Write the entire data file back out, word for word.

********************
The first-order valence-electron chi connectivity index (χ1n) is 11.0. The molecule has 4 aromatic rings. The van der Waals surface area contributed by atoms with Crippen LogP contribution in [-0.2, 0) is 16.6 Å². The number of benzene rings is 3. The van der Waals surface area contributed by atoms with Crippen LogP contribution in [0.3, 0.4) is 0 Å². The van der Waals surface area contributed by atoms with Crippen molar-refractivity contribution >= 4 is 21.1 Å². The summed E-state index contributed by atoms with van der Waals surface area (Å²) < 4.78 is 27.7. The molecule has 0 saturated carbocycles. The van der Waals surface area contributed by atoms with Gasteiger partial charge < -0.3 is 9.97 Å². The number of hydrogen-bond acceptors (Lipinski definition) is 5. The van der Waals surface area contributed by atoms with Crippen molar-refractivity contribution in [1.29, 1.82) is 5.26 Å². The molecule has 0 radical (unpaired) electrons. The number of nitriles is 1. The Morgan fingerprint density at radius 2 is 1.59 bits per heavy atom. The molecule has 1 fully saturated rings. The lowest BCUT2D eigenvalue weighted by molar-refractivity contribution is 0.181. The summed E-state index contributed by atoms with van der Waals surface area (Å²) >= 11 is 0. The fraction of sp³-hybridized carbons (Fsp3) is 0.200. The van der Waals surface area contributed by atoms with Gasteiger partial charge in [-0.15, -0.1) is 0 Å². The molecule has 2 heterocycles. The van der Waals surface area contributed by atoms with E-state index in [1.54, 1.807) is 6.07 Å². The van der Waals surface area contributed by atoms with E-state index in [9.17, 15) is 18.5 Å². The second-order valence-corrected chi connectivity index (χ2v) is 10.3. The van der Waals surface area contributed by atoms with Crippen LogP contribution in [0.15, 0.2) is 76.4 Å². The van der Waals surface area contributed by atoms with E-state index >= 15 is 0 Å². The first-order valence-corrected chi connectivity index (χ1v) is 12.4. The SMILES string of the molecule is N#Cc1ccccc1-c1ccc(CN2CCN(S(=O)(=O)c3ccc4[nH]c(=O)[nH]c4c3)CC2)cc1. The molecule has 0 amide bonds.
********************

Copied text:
The first-order valence-electron chi connectivity index (χ1n) is 11.0. The molecule has 4 aromatic rings. The van der Waals surface area contributed by atoms with Crippen LogP contribution in [-0.2, 0) is 16.6 Å². The number of benzene rings is 3. The van der Waals surface area contributed by atoms with Crippen LogP contribution in [0.3, 0.4) is 0 Å². The van der Waals surface area contributed by atoms with Crippen molar-refractivity contribution >= 4 is 21.1 Å². The summed E-state index contributed by atoms with van der Waals surface area (Å²) < 4.78 is 27.7. The molecule has 0 saturated carbocycles. The van der Waals surface area contributed by atoms with Gasteiger partial charge < -0.3 is 9.97 Å². The number of hydrogen-bond acceptors (Lipinski definition) is 5. The van der Waals surface area contributed by atoms with Crippen molar-refractivity contribution in [1.29, 1.82) is 5.26 Å². The molecule has 0 radical (unpaired) electrons. The number of nitriles is 1. The Morgan fingerprint density at radius 2 is 1.59 bits per heavy atom. The molecule has 1 fully saturated rings. The lowest BCUT2D eigenvalue weighted by molar-refractivity contribution is 0.181. The summed E-state index contributed by atoms with van der Waals surface area (Å²) >= 11 is 0. The fraction of sp³-hybridized carbons (Fsp3) is 0.200. The van der Waals surface area contributed by atoms with Gasteiger partial charge in [-0.15, -0.1) is 0 Å². The molecule has 2 heterocycles. The van der Waals surface area contributed by atoms with E-state index in [1.54, 1.807) is 6.07 Å². The van der Waals surface area contributed by atoms with E-state index in [9.17, 15) is 18.5 Å². The second-order valence-corrected chi connectivity index (χ2v) is 10.3. The van der Waals surface area contributed by atoms with Crippen LogP contribution in [0.15, 0.2) is 76.4 Å². The van der Waals surface area contributed by atoms with E-state index >= 15 is 0 Å². The first-order valence-corrected chi connectivity index (χ1v) is 12.4. The SMILES string of the molecule is N#Cc1ccccc1-c1ccc(CN2CCN(S(=O)(=O)c3ccc4[nH]c(=O)[nH]c4c3)CC2)cc1. The molecule has 0 amide bonds.